The words "health-care costs" were affixed to the phrase "not sustainable" nearly five years ago in a Throne Speech in the B.C. Legislature.
At the time, the provincial government promised to tackle the tough questions of how to keep a public health-care system alive in the future. And in every budget since then, it has aimed to bend down the cost curve - and largely failed. The gap between rosy spending forecasts and actual spending, in the last five years, adds up to an overrun of $2.5-billion.
This week, Health Minister Kevin Falcon rolled out performance-based funding to hospitals, the latest innovation to "ensure we have a sustainable health-care system."
It's just one reason he thinks he'll be able to deliver on a challenging target, to cap health spending increases at just 2.8 per cent - less than the expected rate of inflation and population growth - in the budget year of 2012.
The changes he announced trace their roots back to that February, 2006 Throne Speech commitment. Premier Gordon Campbell would travel Europe that year to examine how other countries were handling the demographic challenge of ever-fewer taxpayers supporting ever-more seniors with increasingly complex needs.
The notion of bringing pay-for-performance into B.C. hospitals came out of that tour.
Reining in costs in the health-care system, Mr. Falcon acknowledged in an interview this week, is a slow and hard-fought battle.
"The only way you are going to reduce that cost curve in health care is you have to be willing to change things," he said. "And the forces of the status quo in health care are extremely strong."
To counter that strong push back against change, Mr. Falcon has elected to use a carrot - a total of $250-million over two years is pledged to designated "pay for performance" surgeries and diagnostic tests.
"Sometimes the only thing the system will react to is dollars," he said, "and I'm absolutely willing to do that."
Just the first round of contracts, worth $23-million, is supposed to generate 33,000 more surgical operations or procedures. It's a relatively modest amount of money as far as health-care spending goes, Mr. Falcon said, "but the behaviour change it drives in the system is quite significant."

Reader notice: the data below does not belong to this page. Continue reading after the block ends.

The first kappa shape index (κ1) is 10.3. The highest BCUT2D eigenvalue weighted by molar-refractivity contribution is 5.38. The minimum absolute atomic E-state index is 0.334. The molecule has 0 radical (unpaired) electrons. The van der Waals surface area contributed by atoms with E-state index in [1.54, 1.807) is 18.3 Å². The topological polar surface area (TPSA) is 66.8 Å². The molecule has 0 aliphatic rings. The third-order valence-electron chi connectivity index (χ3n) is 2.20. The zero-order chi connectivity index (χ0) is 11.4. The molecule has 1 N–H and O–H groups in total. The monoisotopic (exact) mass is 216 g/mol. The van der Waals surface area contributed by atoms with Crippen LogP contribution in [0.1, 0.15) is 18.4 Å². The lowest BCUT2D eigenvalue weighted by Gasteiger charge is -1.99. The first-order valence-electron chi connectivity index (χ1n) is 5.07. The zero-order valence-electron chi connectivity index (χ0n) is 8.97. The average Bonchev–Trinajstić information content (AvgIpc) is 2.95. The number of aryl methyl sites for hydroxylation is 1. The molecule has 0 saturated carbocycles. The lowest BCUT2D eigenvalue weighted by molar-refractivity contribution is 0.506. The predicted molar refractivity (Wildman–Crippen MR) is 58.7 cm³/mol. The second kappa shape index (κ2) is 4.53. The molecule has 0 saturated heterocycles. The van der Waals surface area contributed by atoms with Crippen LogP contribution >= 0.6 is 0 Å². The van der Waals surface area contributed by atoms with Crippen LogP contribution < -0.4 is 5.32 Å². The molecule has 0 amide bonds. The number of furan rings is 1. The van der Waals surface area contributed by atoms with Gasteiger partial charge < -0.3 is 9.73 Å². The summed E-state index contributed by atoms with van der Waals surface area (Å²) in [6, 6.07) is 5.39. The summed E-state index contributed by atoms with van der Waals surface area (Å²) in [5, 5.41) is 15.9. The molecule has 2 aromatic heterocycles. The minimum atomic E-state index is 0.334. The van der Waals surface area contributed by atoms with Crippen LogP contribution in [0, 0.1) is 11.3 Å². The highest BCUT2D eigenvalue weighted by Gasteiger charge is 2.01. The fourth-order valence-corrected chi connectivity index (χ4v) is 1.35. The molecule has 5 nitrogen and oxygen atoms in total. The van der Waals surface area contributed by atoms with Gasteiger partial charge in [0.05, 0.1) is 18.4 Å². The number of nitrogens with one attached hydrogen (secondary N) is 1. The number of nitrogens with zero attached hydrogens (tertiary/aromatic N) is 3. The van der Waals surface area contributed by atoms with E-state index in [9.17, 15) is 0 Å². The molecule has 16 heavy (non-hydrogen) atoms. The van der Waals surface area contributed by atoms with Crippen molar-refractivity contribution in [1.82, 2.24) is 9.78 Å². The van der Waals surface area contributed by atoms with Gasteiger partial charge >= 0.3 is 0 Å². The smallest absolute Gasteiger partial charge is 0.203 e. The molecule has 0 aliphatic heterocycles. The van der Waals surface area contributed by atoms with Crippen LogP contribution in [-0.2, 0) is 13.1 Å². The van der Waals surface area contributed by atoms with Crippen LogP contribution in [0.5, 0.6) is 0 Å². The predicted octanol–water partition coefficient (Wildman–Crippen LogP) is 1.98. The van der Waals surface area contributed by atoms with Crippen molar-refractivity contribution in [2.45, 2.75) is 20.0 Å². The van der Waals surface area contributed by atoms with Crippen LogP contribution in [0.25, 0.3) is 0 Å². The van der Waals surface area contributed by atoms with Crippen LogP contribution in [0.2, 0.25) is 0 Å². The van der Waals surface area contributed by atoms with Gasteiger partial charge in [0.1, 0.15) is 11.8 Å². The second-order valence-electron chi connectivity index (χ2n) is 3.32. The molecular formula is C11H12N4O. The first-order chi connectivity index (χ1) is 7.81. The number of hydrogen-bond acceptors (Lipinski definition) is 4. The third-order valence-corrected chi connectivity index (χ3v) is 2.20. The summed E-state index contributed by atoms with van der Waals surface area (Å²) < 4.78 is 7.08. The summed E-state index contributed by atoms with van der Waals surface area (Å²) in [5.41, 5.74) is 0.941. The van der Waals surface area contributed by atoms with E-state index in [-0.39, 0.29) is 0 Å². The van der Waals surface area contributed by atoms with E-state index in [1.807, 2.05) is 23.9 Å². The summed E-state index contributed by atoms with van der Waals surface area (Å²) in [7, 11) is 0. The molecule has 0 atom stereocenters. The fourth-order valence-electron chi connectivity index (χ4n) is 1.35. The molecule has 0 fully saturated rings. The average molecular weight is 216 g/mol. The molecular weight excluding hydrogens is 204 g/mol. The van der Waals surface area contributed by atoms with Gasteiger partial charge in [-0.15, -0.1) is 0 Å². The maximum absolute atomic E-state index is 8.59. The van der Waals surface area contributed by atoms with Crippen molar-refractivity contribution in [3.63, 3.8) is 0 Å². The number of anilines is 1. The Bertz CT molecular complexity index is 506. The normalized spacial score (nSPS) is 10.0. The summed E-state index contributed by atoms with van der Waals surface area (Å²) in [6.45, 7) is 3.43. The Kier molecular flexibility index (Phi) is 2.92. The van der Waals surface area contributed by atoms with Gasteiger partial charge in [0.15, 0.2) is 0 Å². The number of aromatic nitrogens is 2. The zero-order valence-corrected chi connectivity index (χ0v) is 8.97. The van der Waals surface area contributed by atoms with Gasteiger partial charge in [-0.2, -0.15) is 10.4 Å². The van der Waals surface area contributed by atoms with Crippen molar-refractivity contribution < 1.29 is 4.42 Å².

Health-care spending in B.C. has nearly doubled in the last decade. What alarms the keepers of the treasury, however, is what they see coming: an aging population. B.C.'s fastest growing demographic is the over-80 cohort. There are also the demanding baby boomers who want their MRIs and their hip replacements. Plus there is the rapidly inflating cost of pharmaceuticals.
Mr. Falcon has also been busy on other fronts. In his 15 months in this portfolio, he has announced a new generic drugs deal which he says will reduce annual drug costs by $380-million by 2015. He has committed $137-million over two years to promote primary-care reform - that is, using family doctors to do more to reduce demands on the more expensive acute-care side. He is pushing shared services between the health authorities to reduce administrative costs.
Health policy consultant and academic Steven Lewis believes Mr. Falcon's prescriptions can result in new efficiencies, but it's all on the margins.
"It's very optimistic to assume that tweaking a funding formula here or there is going to get the job done," he said. "If you want to alter the cost curve to even the rate of the inflation, you'll have to do some more fundamental things."
Mr. Lewis said the challenge - and it's one that has been avoided so far by every government in Canada - is to question if the goal really should be more MRIs and hip replacements. "Is this a commodity that you can never get too much of, or is it possible to conceive of too much?"
Mr. Falcon has hinted at this but has yet to take it on directly. In the midst of his presentation on patient-focused funding, he mentioned that B.C. has been "deluged" with MRI requests. He provided funding for an additional 14,000 exams, but at the same time, "we will also be putting in place parameters for the appropriateness of MRI procedures to ensure they are based on best practices."
The comment was lost in the news of the day, but foreshadows the next wave of Mr. Falcon's quest for a sustainable health-care system.